It started out as rain, then many hours of mist. Later, heavy wet snow changed to sleet and back again, weighing down and soaking seed heads, decorative grass and the few leaves that haven’t fallen from the trees. This snow is likely to stay for the rest of the winter, given the subzero temperatures and the prediction of more snow to arrive on Sunday.
I’m not a winter person, I’m a summer gal. I miss the melodious birdsong, the activity of butterflies, bees and colorful beetles in our garden, the leafed-out trees, the warmth of the sun and the long, long hours of northern daylight. But I try to find the raw, stark beauty revealed in the winter months. It is not the vivid, vital beauty of summer. No, it is a harsh beauty that complements the cold, brittle air, stinging wind and sharp light of December.
The season’s first “sticking” snow is likely to remain until spring.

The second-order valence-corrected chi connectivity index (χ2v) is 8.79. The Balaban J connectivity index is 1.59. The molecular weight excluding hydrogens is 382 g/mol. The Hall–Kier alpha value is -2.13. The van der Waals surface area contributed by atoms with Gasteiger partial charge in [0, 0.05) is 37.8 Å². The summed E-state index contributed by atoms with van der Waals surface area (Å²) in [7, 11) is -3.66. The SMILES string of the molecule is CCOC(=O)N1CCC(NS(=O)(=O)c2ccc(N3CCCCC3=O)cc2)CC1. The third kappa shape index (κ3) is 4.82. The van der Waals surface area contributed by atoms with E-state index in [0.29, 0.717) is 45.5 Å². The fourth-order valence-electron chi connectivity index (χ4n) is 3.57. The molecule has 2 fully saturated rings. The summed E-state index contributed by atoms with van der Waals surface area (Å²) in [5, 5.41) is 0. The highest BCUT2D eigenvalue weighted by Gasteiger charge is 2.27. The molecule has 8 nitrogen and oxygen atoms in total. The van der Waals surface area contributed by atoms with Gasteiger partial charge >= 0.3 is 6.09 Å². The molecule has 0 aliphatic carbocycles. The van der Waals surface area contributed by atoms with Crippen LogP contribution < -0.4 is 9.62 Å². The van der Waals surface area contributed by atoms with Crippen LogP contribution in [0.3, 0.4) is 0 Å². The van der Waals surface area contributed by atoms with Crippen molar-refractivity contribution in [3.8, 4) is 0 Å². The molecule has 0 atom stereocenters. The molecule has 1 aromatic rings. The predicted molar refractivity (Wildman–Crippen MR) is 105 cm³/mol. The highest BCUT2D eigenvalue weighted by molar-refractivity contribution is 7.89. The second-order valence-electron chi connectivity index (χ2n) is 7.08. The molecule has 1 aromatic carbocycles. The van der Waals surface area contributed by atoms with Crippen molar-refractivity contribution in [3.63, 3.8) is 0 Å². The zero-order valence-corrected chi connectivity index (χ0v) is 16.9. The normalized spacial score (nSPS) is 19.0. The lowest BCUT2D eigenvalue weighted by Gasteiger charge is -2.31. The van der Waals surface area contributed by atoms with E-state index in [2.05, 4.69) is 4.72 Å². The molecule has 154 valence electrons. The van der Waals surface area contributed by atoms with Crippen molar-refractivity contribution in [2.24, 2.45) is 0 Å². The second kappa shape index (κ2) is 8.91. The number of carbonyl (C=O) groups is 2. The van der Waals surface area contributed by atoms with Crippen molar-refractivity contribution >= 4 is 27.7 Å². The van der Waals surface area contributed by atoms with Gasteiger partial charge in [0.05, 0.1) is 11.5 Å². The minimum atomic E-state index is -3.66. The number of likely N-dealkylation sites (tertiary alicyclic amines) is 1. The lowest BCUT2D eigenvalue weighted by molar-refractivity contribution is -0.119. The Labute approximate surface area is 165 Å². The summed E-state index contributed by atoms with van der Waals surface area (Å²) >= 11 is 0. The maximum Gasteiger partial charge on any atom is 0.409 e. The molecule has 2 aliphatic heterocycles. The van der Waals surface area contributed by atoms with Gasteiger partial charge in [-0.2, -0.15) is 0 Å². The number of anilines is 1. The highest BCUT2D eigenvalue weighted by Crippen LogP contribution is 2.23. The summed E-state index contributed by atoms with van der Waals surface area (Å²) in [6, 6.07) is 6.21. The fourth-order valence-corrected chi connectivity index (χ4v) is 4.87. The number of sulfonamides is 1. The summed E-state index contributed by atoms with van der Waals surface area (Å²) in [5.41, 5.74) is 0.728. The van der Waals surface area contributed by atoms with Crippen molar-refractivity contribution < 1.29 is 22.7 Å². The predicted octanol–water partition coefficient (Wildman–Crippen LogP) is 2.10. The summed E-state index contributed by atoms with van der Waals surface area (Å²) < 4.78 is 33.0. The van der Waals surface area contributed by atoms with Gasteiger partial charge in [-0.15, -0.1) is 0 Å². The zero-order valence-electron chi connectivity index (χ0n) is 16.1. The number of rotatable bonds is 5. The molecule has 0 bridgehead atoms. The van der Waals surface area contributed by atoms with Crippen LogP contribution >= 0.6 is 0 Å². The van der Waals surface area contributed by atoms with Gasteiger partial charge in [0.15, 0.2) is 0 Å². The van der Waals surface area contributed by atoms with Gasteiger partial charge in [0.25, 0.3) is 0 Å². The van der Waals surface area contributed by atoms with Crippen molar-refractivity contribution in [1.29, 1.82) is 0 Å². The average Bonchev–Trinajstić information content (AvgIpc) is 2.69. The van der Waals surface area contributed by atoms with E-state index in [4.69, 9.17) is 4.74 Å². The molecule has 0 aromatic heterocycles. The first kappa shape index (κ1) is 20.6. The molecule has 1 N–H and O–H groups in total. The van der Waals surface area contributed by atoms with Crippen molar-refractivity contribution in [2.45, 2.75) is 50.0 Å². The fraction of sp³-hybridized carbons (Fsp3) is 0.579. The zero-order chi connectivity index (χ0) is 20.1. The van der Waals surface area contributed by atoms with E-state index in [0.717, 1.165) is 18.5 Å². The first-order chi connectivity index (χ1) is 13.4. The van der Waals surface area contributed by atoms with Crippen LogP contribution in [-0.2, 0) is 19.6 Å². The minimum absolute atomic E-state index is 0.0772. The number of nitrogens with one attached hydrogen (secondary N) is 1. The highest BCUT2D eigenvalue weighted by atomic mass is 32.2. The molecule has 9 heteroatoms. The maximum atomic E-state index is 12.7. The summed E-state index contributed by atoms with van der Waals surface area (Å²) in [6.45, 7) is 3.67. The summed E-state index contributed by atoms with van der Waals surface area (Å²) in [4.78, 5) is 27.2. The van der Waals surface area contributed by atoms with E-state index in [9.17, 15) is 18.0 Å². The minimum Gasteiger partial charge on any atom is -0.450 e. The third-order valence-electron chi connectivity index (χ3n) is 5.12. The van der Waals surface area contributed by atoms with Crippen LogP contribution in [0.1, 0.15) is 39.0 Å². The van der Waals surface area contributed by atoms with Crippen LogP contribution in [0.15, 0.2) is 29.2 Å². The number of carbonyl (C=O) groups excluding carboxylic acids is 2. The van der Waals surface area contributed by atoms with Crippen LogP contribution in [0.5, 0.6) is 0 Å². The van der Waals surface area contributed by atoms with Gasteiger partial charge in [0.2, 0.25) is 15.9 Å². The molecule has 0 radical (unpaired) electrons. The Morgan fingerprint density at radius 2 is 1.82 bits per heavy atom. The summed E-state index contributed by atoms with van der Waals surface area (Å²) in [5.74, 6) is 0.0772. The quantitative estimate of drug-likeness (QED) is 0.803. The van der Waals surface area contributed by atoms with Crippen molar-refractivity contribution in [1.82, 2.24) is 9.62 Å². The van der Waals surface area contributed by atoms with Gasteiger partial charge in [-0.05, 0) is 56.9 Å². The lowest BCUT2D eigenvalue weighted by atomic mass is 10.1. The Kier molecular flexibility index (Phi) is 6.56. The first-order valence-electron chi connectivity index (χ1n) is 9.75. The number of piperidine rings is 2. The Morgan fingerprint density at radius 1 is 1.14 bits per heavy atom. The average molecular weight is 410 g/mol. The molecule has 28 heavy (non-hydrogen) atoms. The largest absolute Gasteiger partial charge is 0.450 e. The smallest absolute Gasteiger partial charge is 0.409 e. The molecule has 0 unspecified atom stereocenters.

When snow falls, a temporary hush settles over the city, dampening the noise of traffic and aircraft, and making it easier to hear nature’s sounds — the quiet ticking of sleet and snowflake on spent plant stalks, the rustle and crackle of brittle leaves in the wind, a chickadee’s call and the honking of geese flying low overhead.
This snow wasn’t as pretty as most because it was too soggy to etch and highlight trees and other plants. But, I found a few lovely, wintry sights in the yard:
Red leaf barberry (Berberis thunbergii ‘atropurpurea’) fruit is encased in freezing rain.
A single beacon apple (Malus ‘beacon’) leaf decorates a snowy landscape.
A purple coneflower (Echinacea purpurea) seed head sparkles with beads of sleet.
Snow frosts the tips of an evergreen Korean boxwood bush (Buxus microphylla var. koreana).
Snow softens the rough, scaly bark of a 60-year-old beacon apple tree (Malus ‘beacon’).
Tightly closed Star magnolia (Magnolia stellata) buds are dusted with falling snow.